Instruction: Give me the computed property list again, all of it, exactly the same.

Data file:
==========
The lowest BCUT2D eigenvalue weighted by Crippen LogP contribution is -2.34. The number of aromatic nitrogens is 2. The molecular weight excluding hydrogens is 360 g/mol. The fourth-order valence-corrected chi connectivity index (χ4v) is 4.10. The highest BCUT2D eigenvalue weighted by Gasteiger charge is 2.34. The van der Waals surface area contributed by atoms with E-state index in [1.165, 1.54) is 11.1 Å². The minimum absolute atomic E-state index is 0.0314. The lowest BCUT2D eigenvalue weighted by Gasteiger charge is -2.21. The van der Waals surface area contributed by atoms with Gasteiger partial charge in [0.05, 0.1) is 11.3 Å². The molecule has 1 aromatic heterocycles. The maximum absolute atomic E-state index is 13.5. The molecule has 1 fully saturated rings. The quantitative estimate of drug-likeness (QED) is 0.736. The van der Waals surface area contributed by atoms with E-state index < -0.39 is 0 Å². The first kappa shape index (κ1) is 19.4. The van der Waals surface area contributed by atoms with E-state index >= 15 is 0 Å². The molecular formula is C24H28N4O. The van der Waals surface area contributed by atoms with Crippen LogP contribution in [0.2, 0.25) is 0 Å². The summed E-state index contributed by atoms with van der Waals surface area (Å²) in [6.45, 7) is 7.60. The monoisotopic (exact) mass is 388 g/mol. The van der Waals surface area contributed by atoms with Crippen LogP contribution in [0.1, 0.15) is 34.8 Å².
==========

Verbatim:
The lowest BCUT2D eigenvalue weighted by Crippen LogP contribution is -2.34. The number of aromatic nitrogens is 2. The molecular weight excluding hydrogens is 360 g/mol. The fourth-order valence-corrected chi connectivity index (χ4v) is 4.10. The highest BCUT2D eigenvalue weighted by Gasteiger charge is 2.34. The van der Waals surface area contributed by atoms with E-state index in [1.165, 1.54) is 11.1 Å². The minimum absolute atomic E-state index is 0.0314. The lowest BCUT2D eigenvalue weighted by Gasteiger charge is -2.21. The van der Waals surface area contributed by atoms with Gasteiger partial charge in [0.05, 0.1) is 11.3 Å². The molecule has 1 aromatic heterocycles. The maximum absolute atomic E-state index is 13.5. The molecule has 1 fully saturated rings. The quantitative estimate of drug-likeness (QED) is 0.736. The van der Waals surface area contributed by atoms with E-state index < -0.39 is 0 Å². The first kappa shape index (κ1) is 19.4. The van der Waals surface area contributed by atoms with E-state index >= 15 is 0 Å². The molecular formula is C24H28N4O. The van der Waals surface area contributed by atoms with Crippen LogP contribution in [0.2, 0.25) is 0 Å². The summed E-state index contributed by atoms with van der Waals surface area (Å²) in [6.45, 7) is 7.60. The monoisotopic (exact) mass is 388 g/mol. The van der Waals surface area contributed by atoms with Crippen LogP contribution in [0.1, 0.15) is 34.8 Å².